From the many workshops on African drumming it is obvious that the esoteric and religious significance of this practice is consistently explained and encouraged by instructors. Because drumming always promotes a mystical experience of some nature it is now commonly used as a method to unite the diverse peoples of our planet on a spiritual level.

Unity and prosperity

During the past few years, drumming is increasingly practised on a global scale to promote unity, peace and prosperity on earth. The South African organisation, One World Beat, organised an event on Saturday 6th May 2006, which was advertised as follows: “Drumming in One World Beat is an event where we are uniting people around the world in one hour of drumming in unison – getting together in a true global village of drumming! It is the first time the drumming event is this big in our country. To imagine the whole world beating the drums at the same hour, for one hour! Bring your own drum. We trust the Lord for a breakthrough – not in our own lives alone, but also in our prayers for a prosperous Africa.” The drumming itself is meant to be the prayer for unity and prosperity in the global village. This is an extreme form of religious syncretism!

Wild passions

However, in many societies across the world drumming in general – including African drumming – is also used to stir up wild passions, even to the extent of causing chaos and corrupting society under the influence a false god. Babatunde Olatunji ( says, “The Creator wants us to drum. He wants us to corrupt the world with drum, dance and chants. After all, we have already corrupted the world with power and greed – which hasn’t gotten us anywhere – now’s the time to corrupt the world with drum, dance and chants.”

A number of experts who investigated the origins of rock music have often expressed the view that there is a connection between the “evil beat” of rock music and certain forms of African drumming. They both have a psychological effect of brainwashing on people, as well as the arousing of strange feelings and wild passions. African slaves introduced this kind of drumming to North America. Their religious worship was based on drums and dancing, a practice which was continued in their host countries.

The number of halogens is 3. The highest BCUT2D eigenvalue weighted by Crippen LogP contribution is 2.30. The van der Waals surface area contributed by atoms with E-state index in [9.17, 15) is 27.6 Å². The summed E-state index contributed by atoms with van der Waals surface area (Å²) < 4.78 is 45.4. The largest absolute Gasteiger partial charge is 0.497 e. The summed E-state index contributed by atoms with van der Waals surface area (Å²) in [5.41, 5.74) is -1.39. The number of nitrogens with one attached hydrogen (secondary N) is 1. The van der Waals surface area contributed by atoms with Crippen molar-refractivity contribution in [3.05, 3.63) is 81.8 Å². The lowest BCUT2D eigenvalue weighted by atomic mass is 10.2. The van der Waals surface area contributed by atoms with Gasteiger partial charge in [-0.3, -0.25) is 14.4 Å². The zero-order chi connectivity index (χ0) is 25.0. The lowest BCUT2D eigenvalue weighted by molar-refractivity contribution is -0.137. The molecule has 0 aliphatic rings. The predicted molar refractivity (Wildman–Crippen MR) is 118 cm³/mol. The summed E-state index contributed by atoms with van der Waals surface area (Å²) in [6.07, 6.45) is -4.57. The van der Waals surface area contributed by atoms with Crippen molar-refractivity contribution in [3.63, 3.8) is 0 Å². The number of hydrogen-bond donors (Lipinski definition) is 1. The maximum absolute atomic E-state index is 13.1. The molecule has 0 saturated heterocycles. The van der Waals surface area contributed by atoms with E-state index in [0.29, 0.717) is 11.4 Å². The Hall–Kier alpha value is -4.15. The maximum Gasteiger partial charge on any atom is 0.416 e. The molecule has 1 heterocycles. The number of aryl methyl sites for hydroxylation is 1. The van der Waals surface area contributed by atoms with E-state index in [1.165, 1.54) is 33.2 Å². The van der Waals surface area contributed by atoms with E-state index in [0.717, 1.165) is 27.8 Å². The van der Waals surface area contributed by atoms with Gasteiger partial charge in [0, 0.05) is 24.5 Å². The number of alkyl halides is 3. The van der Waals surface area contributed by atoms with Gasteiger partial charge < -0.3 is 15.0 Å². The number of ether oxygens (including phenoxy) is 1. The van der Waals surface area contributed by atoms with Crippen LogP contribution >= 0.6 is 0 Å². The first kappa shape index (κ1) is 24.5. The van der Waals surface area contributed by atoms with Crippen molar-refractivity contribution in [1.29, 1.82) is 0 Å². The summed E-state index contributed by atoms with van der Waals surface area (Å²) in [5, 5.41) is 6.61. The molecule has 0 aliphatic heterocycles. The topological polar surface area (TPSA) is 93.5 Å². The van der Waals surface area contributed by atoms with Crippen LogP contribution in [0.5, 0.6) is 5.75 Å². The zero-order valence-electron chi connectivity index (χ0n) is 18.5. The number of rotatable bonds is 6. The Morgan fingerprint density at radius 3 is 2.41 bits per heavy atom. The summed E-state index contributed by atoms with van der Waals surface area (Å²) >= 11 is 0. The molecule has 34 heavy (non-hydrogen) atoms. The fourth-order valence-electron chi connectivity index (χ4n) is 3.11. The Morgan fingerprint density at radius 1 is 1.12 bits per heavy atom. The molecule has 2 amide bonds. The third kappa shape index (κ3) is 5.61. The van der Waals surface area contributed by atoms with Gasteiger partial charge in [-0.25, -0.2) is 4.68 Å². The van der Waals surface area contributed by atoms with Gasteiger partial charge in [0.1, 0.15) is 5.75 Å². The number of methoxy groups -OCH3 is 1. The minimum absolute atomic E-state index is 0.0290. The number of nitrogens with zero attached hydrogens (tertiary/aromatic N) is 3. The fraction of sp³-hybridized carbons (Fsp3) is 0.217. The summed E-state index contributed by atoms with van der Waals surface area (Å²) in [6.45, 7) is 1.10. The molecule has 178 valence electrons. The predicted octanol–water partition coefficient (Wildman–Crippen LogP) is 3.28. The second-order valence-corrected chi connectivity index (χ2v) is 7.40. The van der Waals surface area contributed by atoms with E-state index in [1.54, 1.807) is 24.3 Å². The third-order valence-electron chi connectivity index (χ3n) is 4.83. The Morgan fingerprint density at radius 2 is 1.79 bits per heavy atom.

African drumming can hardly be estranged from its cultural context and practised merely as a kind of amusement. This fact is borne out by the many workshops and training programmes in which the deeper significance of drumming in the various African cultures are fully explained to students. Its wide range of functions include the promotion of harmony with your inner self, with other people and with nature, relaxation and healing from stress, the invoking of spirit guides and the promotion of cosmic energy flow, an aid to meditation and the attaining of trances, and also, in more aggressive styles of drumming, the arousing of various wild passions. The latter may even take the form of revolt against society and its norms.

It may still prove to be a very costly exercise in traditional Christian societies of the West to experiment with alternative lifestyles rooted in cultures which are not embedded in Christian civilisation. The alternative healing, alternative medicine, alternative spirituality and alternative musical forms of these “other” cultures are all expressions of a mystical, pagan spirituality which is distinctly antichristian, emerging from camouflaged occult influences of the kingdom of darkness.

Only people who are not truly committed to biblical Christianity would dare to venture on the wicked ways of pagan cultures. But in doing so, strong delusion will come upon them, which will blind them to the light of the gospel (2 Cor. 4:3-4).